Written by T. Mastrota @broadstyles
When you see the interlocking CC monogram, how does it make you feel? Does this simple, yet elegant design bring you joy? Can you picture yourself wearing the logo on your shirt, sunglasses, or handbag? Do you ever think about the meaning behind the symbol that so many people wear so proudly? Or is it just another symbol to you that you can easily walk by without a second thought?
Designed in 1925 by the brand’s namesake and founder, Coco Chanel, this famous interlocking CC monogram is more than a symbol in the fashion world. Furthermore, this symbol is a representation of a worldwide recognized brand.
Have you ever thought about the meaning behind the identity of Coco Chanel? The most common theory behind the interlocking CC monogram is the assumption that it is simply a creative design using her initials. I found myself as well as many to be under this impression. Through recent exploration, I have come across many other theories of potential deeper meaning behind the letters of the logo.
Maybe it’s a symbol of love – CC, “Capel & Chanel”, designed to honor Coco’s lover and business partner Arthur “Boy” Capel. This theory appeals to the emotions of loyal customers who are charmed by a good love story. It is said that Capel’s own wardrobe was one of Coco’s primary inspirations for her collection, which makes this story even more intriguing.
Other theories come from reflecting on Coco Chanel’s childhood and where she grew up. She spent a part of her childhood living in the orphanage of the Aubazine Chapel in France. In the windows of the chapel there were curves that intertwined resembling the interlocking CC monogram of the Chanel logo. Could it be that memories of these curves in the windows from her childhood are what inspired her fashion brand? You may see a resemblance to the Chanel logo within photos of the winding circles in the windows of the Aubazine Chapel in central France and agree with this theory.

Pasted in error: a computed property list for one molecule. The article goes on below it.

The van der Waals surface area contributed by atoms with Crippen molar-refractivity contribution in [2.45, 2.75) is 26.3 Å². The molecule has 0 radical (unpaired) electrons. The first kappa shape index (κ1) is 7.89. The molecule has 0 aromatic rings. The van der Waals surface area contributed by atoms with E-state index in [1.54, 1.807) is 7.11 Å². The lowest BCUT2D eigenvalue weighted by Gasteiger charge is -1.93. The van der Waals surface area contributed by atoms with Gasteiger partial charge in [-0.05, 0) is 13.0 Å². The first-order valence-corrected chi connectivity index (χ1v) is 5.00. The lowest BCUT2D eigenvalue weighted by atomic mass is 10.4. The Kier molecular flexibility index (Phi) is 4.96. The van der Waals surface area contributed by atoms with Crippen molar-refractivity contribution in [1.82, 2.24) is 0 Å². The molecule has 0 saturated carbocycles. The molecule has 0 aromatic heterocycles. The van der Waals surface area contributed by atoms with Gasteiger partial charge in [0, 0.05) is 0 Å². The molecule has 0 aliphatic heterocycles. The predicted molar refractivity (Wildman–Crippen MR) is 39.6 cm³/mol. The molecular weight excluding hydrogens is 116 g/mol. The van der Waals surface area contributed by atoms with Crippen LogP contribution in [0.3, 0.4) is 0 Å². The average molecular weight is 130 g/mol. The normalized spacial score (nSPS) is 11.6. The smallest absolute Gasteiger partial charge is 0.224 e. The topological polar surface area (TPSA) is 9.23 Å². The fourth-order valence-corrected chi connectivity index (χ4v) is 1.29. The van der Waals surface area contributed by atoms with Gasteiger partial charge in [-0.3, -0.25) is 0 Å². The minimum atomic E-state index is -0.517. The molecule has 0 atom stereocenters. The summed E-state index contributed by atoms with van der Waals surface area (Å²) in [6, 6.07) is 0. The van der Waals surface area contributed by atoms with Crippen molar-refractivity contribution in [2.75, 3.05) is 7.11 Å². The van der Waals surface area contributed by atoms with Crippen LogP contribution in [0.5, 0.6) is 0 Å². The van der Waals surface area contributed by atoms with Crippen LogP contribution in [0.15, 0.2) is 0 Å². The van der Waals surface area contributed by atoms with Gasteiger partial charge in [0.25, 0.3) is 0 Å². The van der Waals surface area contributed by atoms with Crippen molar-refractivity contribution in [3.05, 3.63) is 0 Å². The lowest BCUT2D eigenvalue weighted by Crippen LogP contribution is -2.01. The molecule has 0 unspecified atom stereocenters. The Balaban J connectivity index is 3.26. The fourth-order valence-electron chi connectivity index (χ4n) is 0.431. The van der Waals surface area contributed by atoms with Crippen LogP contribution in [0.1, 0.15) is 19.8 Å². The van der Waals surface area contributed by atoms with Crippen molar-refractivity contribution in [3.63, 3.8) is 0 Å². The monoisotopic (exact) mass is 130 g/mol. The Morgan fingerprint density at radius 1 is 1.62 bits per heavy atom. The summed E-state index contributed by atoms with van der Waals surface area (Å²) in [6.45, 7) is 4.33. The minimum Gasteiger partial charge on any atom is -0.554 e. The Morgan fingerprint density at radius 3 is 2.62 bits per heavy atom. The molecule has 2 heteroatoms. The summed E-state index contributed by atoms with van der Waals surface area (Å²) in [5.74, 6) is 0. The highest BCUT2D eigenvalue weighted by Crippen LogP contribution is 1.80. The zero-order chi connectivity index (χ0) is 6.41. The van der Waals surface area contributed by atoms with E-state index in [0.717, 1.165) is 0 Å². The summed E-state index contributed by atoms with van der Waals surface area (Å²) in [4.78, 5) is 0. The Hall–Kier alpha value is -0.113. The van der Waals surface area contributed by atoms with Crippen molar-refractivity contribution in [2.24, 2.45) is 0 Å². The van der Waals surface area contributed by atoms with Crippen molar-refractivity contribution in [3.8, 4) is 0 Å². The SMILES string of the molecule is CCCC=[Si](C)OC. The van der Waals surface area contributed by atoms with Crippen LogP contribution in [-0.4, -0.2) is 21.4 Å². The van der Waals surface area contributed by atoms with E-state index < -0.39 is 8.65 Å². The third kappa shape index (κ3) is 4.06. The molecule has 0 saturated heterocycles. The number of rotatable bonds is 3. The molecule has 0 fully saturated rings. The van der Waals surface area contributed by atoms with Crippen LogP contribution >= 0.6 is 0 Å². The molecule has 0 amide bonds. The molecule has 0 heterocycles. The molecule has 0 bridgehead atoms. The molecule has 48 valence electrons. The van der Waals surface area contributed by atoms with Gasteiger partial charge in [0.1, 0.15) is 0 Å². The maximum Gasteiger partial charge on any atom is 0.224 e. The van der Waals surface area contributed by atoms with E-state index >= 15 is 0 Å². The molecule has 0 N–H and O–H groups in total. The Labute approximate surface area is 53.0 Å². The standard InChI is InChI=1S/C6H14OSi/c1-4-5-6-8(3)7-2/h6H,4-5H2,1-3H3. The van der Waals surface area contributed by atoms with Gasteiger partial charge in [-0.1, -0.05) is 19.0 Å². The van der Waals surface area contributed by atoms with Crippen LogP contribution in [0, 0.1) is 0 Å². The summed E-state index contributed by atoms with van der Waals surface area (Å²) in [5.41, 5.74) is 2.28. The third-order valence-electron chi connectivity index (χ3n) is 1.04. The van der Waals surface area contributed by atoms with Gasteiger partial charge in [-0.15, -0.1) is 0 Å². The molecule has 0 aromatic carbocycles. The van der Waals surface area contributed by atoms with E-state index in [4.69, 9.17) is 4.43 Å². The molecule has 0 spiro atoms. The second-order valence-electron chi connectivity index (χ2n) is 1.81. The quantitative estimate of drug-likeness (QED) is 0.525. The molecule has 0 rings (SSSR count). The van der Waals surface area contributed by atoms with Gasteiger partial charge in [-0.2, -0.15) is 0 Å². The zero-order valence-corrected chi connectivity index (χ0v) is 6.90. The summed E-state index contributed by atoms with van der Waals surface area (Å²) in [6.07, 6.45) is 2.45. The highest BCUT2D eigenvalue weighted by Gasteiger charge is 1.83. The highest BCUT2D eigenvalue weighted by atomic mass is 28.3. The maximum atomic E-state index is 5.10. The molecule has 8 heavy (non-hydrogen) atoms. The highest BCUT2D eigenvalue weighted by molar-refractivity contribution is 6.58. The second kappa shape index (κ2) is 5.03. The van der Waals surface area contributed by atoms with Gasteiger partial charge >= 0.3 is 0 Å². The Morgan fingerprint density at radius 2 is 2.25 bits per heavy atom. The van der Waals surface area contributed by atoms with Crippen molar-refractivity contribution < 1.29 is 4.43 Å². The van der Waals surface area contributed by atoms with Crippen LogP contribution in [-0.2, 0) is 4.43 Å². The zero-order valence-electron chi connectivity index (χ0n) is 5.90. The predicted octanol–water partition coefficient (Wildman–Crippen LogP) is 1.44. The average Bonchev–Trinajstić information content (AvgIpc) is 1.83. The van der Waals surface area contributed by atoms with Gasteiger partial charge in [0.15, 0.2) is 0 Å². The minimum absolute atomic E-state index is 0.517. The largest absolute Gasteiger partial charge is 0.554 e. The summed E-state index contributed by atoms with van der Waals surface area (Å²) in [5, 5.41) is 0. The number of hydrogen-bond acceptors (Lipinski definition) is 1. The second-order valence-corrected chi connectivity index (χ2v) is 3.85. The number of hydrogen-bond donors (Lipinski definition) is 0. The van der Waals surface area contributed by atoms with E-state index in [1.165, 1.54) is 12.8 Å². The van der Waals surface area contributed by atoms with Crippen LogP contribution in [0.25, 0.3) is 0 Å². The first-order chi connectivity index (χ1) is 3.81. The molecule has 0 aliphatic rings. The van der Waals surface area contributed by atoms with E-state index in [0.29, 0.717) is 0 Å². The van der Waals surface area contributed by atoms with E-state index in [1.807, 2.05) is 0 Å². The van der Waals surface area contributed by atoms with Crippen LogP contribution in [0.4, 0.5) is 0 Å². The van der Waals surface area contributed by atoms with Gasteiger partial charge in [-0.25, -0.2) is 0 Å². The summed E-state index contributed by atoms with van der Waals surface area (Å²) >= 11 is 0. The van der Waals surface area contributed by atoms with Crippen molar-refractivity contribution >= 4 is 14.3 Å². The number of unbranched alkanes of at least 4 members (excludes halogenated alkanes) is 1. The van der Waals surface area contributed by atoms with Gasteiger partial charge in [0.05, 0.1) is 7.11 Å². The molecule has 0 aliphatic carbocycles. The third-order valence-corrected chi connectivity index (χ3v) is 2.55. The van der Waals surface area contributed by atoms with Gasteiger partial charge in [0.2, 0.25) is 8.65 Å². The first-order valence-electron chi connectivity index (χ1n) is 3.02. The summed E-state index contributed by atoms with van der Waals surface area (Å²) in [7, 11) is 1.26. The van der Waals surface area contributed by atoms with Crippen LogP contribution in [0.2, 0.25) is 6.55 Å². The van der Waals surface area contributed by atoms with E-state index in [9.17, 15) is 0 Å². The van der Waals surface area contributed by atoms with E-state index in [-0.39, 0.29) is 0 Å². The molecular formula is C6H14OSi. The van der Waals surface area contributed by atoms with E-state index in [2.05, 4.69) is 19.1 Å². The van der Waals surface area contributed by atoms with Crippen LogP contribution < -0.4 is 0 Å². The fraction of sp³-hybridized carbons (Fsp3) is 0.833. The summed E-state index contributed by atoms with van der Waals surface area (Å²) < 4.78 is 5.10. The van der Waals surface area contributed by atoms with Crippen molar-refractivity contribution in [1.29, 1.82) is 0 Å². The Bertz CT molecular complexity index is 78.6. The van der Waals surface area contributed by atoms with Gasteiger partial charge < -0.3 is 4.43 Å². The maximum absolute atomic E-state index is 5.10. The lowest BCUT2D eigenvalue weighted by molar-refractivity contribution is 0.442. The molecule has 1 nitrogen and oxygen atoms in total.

Lastly, there is one theory that the logo was inspired by the symbols in the Château de Crémat in Nice. This estate was owned by Coco’s friend Irene Bretz. When Coco started her new company, it is rumored that Bretz gave Coco permission to buse the symbol that represented the vineyard. This theory speculates that Coco did not design her own logo, but instead used a symbol she had frequently seen and liked.
Being Coco Chanel is the only fashion designer listed on Time magazine's list of the 100 most influential people of the 20th century, I find it hard to believe that she didn’t design the interlocked CC monogram on her own. Next time you pick up a Chanel accessory, be reminded of the origin beyond the shelf or webpage. The Channel monogram alludes to a deeper meaning and story. The brand’s identity is empowered by your imagination and speculation in the overall mystery created by Coco Chanel.